VICIOUS and viral has it become: this footage of Will Smith walking so slowly and calmly up the stage of the Dolby Theatre in California and slapping Chris Rock, a presenter at the 94th Academy Awards, known as the Oscars.
The world was watching when it happened—after all, for Hollywood, the Oscars honors the world. This is of course debatable. Except for the Best Foreign Language Film, which has now become the Best International Feature Film, the show is US-based and targets basically a clear American audience, politics and aesthetic all. If ever there is a comparison to how international this awards ceremony is, think of a classroom in the US where every now and then three or four individuals coming from different ethnic backgrounds and speaking in American English are present.
But that is not what people are talking about. The millions who watched the proceedings remain aghast at the sense of daring—and also arrogance—of an actor to slap a fellow actor just because the joke was delivered at the expense of the former’s wife. “Keep my wife’s name out your f&@$ing mouth!” The actor delivered it twice, perhaps to drive home the point that this was not some rehearsed gimmick as, by this time, many in the audience were still laughing loudly.
How did the world react?
The many bits of news speak for themselves. “Will Smith hits Chris Rock on Oscars stage,” from BBC. “Will Smith Smacks Chris Rock at Oscars,” according to Variety. “Will Smith Strikes Chris Rock [and Then Wins an Oscar],” this from the Wall Street Journal.
The vloggers have been more direct and detailed in their appraisal of the fiasco. There seems to be an agreement that the slapping or punching act overshadowed all the other spotlight moments, including the winning of Will Smith for King Richard, and the selection of CODA, with its all-deaf cast, as winner for Best Picture. Many praised Chris Rock for staying so cool that he even went on to integrate Smith’s act into his spiel.
Were there options for Smith? Well, many vloggers said that he could have pushed Rock away, grabbed a microphone and lambasted the comedian. That would have been more humiliating for Rock and could have added a bit of class to the actor’s rage. But we forget—this is Hollywood!
The Oscars, of course, has known many scandals before, some conflicts direct and physical, some symbolic and ideological.
Remember the 1974 Oscars, when a man streaked his way past behind David Niven? Streaking was a fad in those years when individuals would run in the buff out in public. True to fashion, Niven gleamed and beamed and delivered a commentary: “Isn’t it fascinating to think that probably the only laugh that man will ever get in life is by stripping off and showing his shortcomings?”
Or, the time Marlon Brando refused to receive the award in 1973 for Best Actor for his role in The Godfather? In his absence, Brando sent Sacheen Littlefeather to read a letter of refusal stating his reason as his way of protesting America’s treatment of Native Americans.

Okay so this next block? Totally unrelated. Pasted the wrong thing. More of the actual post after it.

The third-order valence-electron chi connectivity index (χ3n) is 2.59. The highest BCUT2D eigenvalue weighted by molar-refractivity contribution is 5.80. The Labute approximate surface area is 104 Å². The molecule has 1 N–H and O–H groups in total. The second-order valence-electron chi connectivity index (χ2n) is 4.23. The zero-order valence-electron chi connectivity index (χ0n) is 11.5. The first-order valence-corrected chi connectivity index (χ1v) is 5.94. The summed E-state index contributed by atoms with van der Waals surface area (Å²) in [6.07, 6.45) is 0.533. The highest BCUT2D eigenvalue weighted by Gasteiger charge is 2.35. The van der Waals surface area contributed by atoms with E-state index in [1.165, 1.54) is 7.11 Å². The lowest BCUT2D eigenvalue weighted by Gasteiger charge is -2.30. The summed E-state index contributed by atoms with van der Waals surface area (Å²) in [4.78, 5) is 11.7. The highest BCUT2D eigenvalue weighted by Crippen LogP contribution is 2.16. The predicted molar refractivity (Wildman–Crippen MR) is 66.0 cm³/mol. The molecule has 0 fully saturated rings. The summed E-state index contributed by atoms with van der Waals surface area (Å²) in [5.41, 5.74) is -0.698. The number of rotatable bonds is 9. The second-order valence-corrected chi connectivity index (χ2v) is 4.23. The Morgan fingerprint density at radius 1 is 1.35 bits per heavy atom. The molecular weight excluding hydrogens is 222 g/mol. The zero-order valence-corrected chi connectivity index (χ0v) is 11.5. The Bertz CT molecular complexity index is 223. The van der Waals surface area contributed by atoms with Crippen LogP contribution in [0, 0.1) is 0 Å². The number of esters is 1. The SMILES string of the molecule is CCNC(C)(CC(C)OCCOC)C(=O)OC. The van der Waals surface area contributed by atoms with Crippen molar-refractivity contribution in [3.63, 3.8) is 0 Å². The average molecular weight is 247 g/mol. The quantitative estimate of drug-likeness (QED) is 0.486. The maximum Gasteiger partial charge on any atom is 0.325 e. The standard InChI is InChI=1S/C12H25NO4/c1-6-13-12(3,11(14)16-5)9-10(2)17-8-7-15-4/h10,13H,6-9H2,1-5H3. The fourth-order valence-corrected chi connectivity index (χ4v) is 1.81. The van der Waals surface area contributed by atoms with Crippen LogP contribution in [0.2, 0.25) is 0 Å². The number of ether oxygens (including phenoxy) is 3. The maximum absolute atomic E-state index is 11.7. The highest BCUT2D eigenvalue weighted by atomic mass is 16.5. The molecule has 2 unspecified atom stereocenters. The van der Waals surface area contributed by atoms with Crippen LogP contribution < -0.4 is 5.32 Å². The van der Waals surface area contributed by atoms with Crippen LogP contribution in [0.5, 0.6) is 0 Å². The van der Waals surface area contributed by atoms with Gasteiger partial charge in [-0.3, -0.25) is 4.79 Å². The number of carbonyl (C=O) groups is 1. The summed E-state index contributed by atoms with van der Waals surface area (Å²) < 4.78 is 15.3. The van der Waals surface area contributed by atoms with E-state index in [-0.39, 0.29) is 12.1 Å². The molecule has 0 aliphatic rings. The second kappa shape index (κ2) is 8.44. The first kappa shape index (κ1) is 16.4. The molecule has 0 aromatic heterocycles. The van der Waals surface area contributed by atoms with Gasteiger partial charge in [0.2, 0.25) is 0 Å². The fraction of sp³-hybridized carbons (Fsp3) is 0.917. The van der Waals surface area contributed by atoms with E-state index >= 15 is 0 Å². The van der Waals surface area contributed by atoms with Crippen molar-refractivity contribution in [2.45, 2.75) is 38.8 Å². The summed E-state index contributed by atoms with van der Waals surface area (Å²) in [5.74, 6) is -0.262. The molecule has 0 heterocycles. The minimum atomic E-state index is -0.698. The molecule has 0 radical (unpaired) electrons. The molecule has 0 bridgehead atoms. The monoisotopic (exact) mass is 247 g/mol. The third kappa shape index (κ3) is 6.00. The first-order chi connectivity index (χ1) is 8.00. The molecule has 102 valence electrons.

Each year and for many years, the problem of representation has remained a crisis for those who are part of the guilds in the academy. Each year, the host or emcee never forgets this political aspect of the Oscars. Each year, the politics of the land and the world are part of the Oscars landscape.
At the center of the politics and economics stands the host. The greatest in my list is Whoopi Goldberg, who described herself as having been chosen for the job because she has crossed ethnic and political lines. Her entrances were always grand, comic but also a mastery in self-effacement. Each year, she satirizes the propensity of showbiz denizens to wear not one but multiple ribbons to signify their embrace of issues. In one of these appearances, she mockingly scolds the audience how no black woman wearing an expensive gown would ever be caught with ribbons to cover such an allure.
Goldberg used everyone from Jesse Jackson to Pat Buchanan, who she described as the “original boy in the hood” (reference: Ku Klux Klan). On the spot, she saw in one of the awards night the “Smith family,” as she marched to the side of the stage closer to where Will and Jada Smith were seated with Maggie Smith.
Goldberg spared no one. One time, referring to the campaigning common among nominees and their producers, she described the scenario as “throwing so much mud around that all nominees looked black.” Then the camera panned to Denzel Washington who fidgeted with his cuffs.
The words of Goldberg as host teeter on the edge of political incorrectness even as she maintains the most sublime of a comic role: to make fun of the world, to satirize society by way of wit and not by force or weapon. To do otherwise is to live in the world of thugs and violent human beings.
What’s my stand? Very simple and very clear: Hollywood is not the world.
Immediately after the incident, which is expected to ramp up the already flagging audience for the Oscars, the analysis of what happened came streaming in. Especially spot-on was the condemnation of toxic masculinity prevalent in any domain with business affixed to it, including show business.
Observers maintain also how the Rock/Smith act hijacked the golden moments of the golden evening. But, hey, the whole business has been hijacked a long time ago, when the Red Carpet became more important than other categories. Or have you not heard of the other issue—how the executive committee, in order to maintain more viewing hours, decided to shorten the live segment by removing eight categories out of this year’s TV program? This includes Best Documentary Short Subject, Best Original Score and Best Production Design.
Now, rant away.